In the middle of this $40 million project study I told you about last month, I sold a house, bought another one, and moved in. For those who have gone through that process, you know how scatter-brained you can become. That was me. More so than normal.
The importance of using divergent thinking in this study was never higher. This project has to come in under budget, and they are over already, despite what I recommended. There's just no right way to do the wrong thing.
I set out to develop data for why a group of PLCs should carry the responsibility of tracking material through a myriad of buildings and to present options on how they could do it. Plant-floor control always stays on the floor, right?
What I find the most frustrating is trying to pull a common thread of requirements from all departments and people. There wasn't one, so I created my own and brought these people into it.
The common thread was recovery. Nothing matters if everything is working right. It's when things go wrong that everyone's stomach churns.
The change in the process was to track the movement of product using motor-driven conveyance systems and pop-up transfer points between multiple buildings. They had only moved product between two buildings before, but now there were nine to deal with.
They didn't want to spend a gazillion dollars on bar-code readers, and they didn't want to disturb a system that works.
There also is a DEC Alpha cluster that maintains the product database and tells the PLCs where to find and put product, but not how to get there. OK, fine, I showed them how it's done.
I was amazed at how easily ideas flowed together. Once you had that top action item, like transfer fault recovery, it became easy to define the different issues surrounding this topic from departmental feedback.
I developed three options with alternatives within these options. All had features and benefits, and all had costs associated with them, but it was clear which one should be used. I had all the bases covered and presented it in my best managerial style.
It was important to show all options. I recommended the alternative that would work the best, plus an option that included the use of a few bar code readers. All departments agreed, and we had consensus. This would be presented to the gods for approval.
That was four weeks ago as of this writing.
I soon realized that logic and common sense would disappear. A distinct power struggle emerged, and political agendas were raised.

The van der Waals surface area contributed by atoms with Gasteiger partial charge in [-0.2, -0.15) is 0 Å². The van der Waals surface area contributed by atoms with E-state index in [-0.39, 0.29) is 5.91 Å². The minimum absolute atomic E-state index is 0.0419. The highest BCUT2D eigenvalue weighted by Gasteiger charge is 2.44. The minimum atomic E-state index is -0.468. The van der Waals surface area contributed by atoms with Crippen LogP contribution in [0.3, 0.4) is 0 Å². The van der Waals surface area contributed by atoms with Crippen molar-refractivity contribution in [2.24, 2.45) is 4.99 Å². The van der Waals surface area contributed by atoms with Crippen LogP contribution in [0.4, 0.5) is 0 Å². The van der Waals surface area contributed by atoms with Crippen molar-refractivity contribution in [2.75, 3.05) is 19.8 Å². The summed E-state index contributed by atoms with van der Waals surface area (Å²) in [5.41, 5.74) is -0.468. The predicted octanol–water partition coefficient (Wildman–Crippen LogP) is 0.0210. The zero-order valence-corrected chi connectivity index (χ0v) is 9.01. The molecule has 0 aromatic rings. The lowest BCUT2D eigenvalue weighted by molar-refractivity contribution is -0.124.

I was in awe in how fast a documented, thought-out approach can be thrown into the trash bin. The right thing to do was being challenged.
Management was hung up on whether the PLCs or the DEC-driven database application should validate product position on the floor. They are ready to throw out the complete study pending the answer to that question.
My head was spinning. This part of the puzzle is 5% of the complete picture.
So, I did my own private, convergent thinking process, and looked at various angles and components to make the system work as best as it could. You know, to do the right thing.
Thank goodness for the methodical and researched approach that divergence gives you. The convergent action allows you to prove your methods, and to separate the wheat from the chaff, if you will.
I took the framework and separated it all so everyone could see all the parts. I also component-ized the approach to success from the divergent framework. This allowed the right decision to surface--again: PLCs should do the job.
An opinion-based approach (read: dartboard) would have doomed my recommendations. I could have been branded with the proverbial "can't see the forest for the trees" label. But, I still can lead them out of their forest.
I fear the political decision may still be made, even though the facts have been methodically laid out. Leaders always do the right thing, don't they?
I think I'm winning because I can prove it's the right thing to do. There's no place for apathy here. Fight and win, in this case with divergent/convergent thinking.
The gods still ponder, however, as we speak.
Meanwhile, check out http://faculty.washington.edu/ezent/imdt.htm. You'll see what convergence and divergence can do for you.
E-mail Jeremy through his web site: www.tsuonline.com.